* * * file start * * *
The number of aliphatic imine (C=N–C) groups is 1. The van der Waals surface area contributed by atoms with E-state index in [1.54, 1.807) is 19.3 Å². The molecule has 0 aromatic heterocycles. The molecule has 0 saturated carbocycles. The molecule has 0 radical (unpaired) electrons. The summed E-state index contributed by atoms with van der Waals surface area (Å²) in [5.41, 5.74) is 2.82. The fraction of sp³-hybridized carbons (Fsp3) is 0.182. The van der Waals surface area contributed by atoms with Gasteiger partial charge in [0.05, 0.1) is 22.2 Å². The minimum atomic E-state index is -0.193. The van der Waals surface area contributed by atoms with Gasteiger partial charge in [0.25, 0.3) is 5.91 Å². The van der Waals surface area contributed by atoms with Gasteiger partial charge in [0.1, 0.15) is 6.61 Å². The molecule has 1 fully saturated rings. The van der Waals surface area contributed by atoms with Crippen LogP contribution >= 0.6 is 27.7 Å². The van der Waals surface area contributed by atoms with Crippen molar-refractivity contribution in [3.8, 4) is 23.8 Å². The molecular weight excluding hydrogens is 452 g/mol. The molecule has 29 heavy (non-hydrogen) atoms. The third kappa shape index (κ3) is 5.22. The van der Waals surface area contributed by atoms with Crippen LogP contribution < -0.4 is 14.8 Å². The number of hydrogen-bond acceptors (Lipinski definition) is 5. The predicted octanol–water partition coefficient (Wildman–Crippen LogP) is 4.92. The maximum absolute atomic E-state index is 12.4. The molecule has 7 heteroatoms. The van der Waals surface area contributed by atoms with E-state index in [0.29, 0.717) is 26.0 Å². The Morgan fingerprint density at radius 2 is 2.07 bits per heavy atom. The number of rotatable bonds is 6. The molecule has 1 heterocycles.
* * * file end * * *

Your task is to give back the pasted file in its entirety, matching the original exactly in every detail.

The number of aliphatic imine (C=N–C) groups is 1. The van der Waals surface area contributed by atoms with E-state index in [1.54, 1.807) is 19.3 Å². The molecule has 0 aromatic heterocycles. The molecule has 0 saturated carbocycles. The molecule has 0 radical (unpaired) electrons. The summed E-state index contributed by atoms with van der Waals surface area (Å²) in [5.41, 5.74) is 2.82. The fraction of sp³-hybridized carbons (Fsp3) is 0.182. The van der Waals surface area contributed by atoms with Gasteiger partial charge in [0.05, 0.1) is 22.2 Å². The minimum atomic E-state index is -0.193. The van der Waals surface area contributed by atoms with Gasteiger partial charge in [0.25, 0.3) is 5.91 Å². The van der Waals surface area contributed by atoms with Gasteiger partial charge in [0.1, 0.15) is 6.61 Å². The molecule has 1 fully saturated rings. The van der Waals surface area contributed by atoms with Crippen LogP contribution >= 0.6 is 27.7 Å². The van der Waals surface area contributed by atoms with Crippen molar-refractivity contribution in [3.8, 4) is 23.8 Å². The molecular weight excluding hydrogens is 452 g/mol. The molecule has 29 heavy (non-hydrogen) atoms. The third kappa shape index (κ3) is 5.22. The van der Waals surface area contributed by atoms with Crippen LogP contribution < -0.4 is 14.8 Å². The number of hydrogen-bond acceptors (Lipinski definition) is 5. The predicted octanol–water partition coefficient (Wildman–Crippen LogP) is 4.92. The maximum absolute atomic E-state index is 12.4. The molecule has 7 heteroatoms. The van der Waals surface area contributed by atoms with E-state index in [0.29, 0.717) is 26.0 Å². The Morgan fingerprint density at radius 2 is 2.07 bits per heavy atom. The number of rotatable bonds is 6. The molecule has 1 heterocycles.